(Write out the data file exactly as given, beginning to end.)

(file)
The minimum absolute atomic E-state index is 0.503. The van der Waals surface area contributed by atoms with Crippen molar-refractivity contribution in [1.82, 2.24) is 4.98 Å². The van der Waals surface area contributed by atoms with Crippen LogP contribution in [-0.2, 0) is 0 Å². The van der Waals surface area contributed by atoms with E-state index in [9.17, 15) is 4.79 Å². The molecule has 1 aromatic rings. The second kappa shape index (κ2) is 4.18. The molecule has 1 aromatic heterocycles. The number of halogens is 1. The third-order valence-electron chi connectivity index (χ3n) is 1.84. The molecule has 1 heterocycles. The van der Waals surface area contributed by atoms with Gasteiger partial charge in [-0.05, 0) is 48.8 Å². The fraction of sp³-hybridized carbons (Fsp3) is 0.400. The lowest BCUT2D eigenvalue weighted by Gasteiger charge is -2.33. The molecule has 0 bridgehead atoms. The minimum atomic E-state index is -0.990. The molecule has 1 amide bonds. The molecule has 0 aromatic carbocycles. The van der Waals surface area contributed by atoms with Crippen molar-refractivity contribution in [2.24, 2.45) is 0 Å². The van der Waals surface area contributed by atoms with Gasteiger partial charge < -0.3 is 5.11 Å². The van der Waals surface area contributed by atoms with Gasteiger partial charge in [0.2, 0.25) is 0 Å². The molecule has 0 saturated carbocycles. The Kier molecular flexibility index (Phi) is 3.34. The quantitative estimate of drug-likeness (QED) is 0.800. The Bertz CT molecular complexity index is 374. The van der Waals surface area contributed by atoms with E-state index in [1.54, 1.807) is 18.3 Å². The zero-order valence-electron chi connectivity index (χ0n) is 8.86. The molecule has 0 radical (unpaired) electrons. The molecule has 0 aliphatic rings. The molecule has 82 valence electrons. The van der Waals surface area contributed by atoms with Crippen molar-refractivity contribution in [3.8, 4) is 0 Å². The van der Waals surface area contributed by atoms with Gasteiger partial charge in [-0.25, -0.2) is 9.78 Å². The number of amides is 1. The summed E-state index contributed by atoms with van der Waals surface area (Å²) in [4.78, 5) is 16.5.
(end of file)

The minimum absolute atomic E-state index is 0.503. The van der Waals surface area contributed by atoms with Crippen molar-refractivity contribution in [1.82, 2.24) is 4.98 Å². The van der Waals surface area contributed by atoms with Crippen LogP contribution in [-0.2, 0) is 0 Å². The van der Waals surface area contributed by atoms with E-state index in [9.17, 15) is 4.79 Å². The molecule has 1 aromatic rings. The second kappa shape index (κ2) is 4.18. The molecule has 1 aromatic heterocycles. The number of halogens is 1. The third-order valence-electron chi connectivity index (χ3n) is 1.84. The molecule has 1 heterocycles. The van der Waals surface area contributed by atoms with Gasteiger partial charge in [-0.05, 0) is 48.8 Å². The fraction of sp³-hybridized carbons (Fsp3) is 0.400. The lowest BCUT2D eigenvalue weighted by Gasteiger charge is -2.33. The molecule has 0 bridgehead atoms. The minimum atomic E-state index is -0.990. The molecule has 1 amide bonds. The molecule has 0 aromatic carbocycles. The van der Waals surface area contributed by atoms with Crippen molar-refractivity contribution in [2.24, 2.45) is 0 Å². The van der Waals surface area contributed by atoms with Gasteiger partial charge < -0.3 is 5.11 Å². The van der Waals surface area contributed by atoms with Gasteiger partial charge in [0.2, 0.25) is 0 Å². The molecule has 0 saturated carbocycles. The Kier molecular flexibility index (Phi) is 3.34. The quantitative estimate of drug-likeness (QED) is 0.800. The Bertz CT molecular complexity index is 374. The van der Waals surface area contributed by atoms with E-state index in [1.54, 1.807) is 18.3 Å². The zero-order valence-electron chi connectivity index (χ0n) is 8.86. The molecule has 0 radical (unpaired) electrons. The molecule has 0 aliphatic rings. The molecule has 82 valence electrons. The van der Waals surface area contributed by atoms with Crippen molar-refractivity contribution in [3.8, 4) is 0 Å². The van der Waals surface area contributed by atoms with Gasteiger partial charge in [-0.25, -0.2) is 9.78 Å². The number of amides is 1. The summed E-state index contributed by atoms with van der Waals surface area (Å²) in [4.78, 5) is 16.5.